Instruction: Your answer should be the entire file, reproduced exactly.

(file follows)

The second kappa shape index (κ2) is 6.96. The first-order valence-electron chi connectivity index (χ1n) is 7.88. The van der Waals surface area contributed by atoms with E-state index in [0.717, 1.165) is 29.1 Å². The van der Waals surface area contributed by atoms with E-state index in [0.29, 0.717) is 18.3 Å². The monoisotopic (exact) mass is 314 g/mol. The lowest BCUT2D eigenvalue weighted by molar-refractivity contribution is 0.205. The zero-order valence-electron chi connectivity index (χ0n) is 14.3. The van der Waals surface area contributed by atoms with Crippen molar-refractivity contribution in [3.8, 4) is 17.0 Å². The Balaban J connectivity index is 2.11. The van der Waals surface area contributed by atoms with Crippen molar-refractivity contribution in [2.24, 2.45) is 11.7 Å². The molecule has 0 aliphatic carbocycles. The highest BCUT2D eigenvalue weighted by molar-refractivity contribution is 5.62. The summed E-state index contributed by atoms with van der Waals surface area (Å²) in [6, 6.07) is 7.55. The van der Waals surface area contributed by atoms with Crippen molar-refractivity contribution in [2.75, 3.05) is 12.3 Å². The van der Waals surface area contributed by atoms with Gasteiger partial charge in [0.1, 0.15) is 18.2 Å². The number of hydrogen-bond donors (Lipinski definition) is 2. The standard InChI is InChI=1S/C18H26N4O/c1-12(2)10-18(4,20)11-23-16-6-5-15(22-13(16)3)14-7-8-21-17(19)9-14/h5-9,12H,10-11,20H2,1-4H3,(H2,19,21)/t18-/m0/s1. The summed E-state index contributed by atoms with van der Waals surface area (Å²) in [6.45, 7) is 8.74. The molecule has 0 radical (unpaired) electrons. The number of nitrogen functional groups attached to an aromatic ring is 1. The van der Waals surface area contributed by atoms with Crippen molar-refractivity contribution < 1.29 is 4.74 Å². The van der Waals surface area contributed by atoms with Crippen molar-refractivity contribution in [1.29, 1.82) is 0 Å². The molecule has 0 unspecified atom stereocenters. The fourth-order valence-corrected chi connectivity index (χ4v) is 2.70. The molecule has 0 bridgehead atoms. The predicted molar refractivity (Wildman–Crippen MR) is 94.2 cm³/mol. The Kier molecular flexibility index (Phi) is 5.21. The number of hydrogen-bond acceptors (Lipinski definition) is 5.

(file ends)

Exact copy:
The second kappa shape index (κ2) is 6.96. The first-order valence-electron chi connectivity index (χ1n) is 7.88. The van der Waals surface area contributed by atoms with E-state index in [0.717, 1.165) is 29.1 Å². The van der Waals surface area contributed by atoms with E-state index in [0.29, 0.717) is 18.3 Å². The monoisotopic (exact) mass is 314 g/mol. The lowest BCUT2D eigenvalue weighted by molar-refractivity contribution is 0.205. The zero-order valence-electron chi connectivity index (χ0n) is 14.3. The van der Waals surface area contributed by atoms with Crippen molar-refractivity contribution in [3.8, 4) is 17.0 Å². The Balaban J connectivity index is 2.11. The van der Waals surface area contributed by atoms with Crippen molar-refractivity contribution in [2.24, 2.45) is 11.7 Å². The molecule has 0 aliphatic carbocycles. The highest BCUT2D eigenvalue weighted by molar-refractivity contribution is 5.62. The summed E-state index contributed by atoms with van der Waals surface area (Å²) in [6, 6.07) is 7.55. The van der Waals surface area contributed by atoms with Crippen molar-refractivity contribution in [2.75, 3.05) is 12.3 Å². The van der Waals surface area contributed by atoms with Gasteiger partial charge in [0.1, 0.15) is 18.2 Å². The number of hydrogen-bond donors (Lipinski definition) is 2. The standard InChI is InChI=1S/C18H26N4O/c1-12(2)10-18(4,20)11-23-16-6-5-15(22-13(16)3)14-7-8-21-17(19)9-14/h5-9,12H,10-11,20H2,1-4H3,(H2,19,21)/t18-/m0/s1. The summed E-state index contributed by atoms with van der Waals surface area (Å²) in [6.45, 7) is 8.74. The molecule has 0 radical (unpaired) electrons. The number of nitrogen functional groups attached to an aromatic ring is 1. The van der Waals surface area contributed by atoms with Crippen molar-refractivity contribution < 1.29 is 4.74 Å². The van der Waals surface area contributed by atoms with Crippen molar-refractivity contribution in [1.29, 1.82) is 0 Å². The molecule has 0 unspecified atom stereocenters. The fourth-order valence-corrected chi connectivity index (χ4v) is 2.70. The molecule has 0 bridgehead atoms. The predicted molar refractivity (Wildman–Crippen MR) is 94.2 cm³/mol. The Kier molecular flexibility index (Phi) is 5.21. The number of hydrogen-bond acceptors (Lipinski definition) is 5.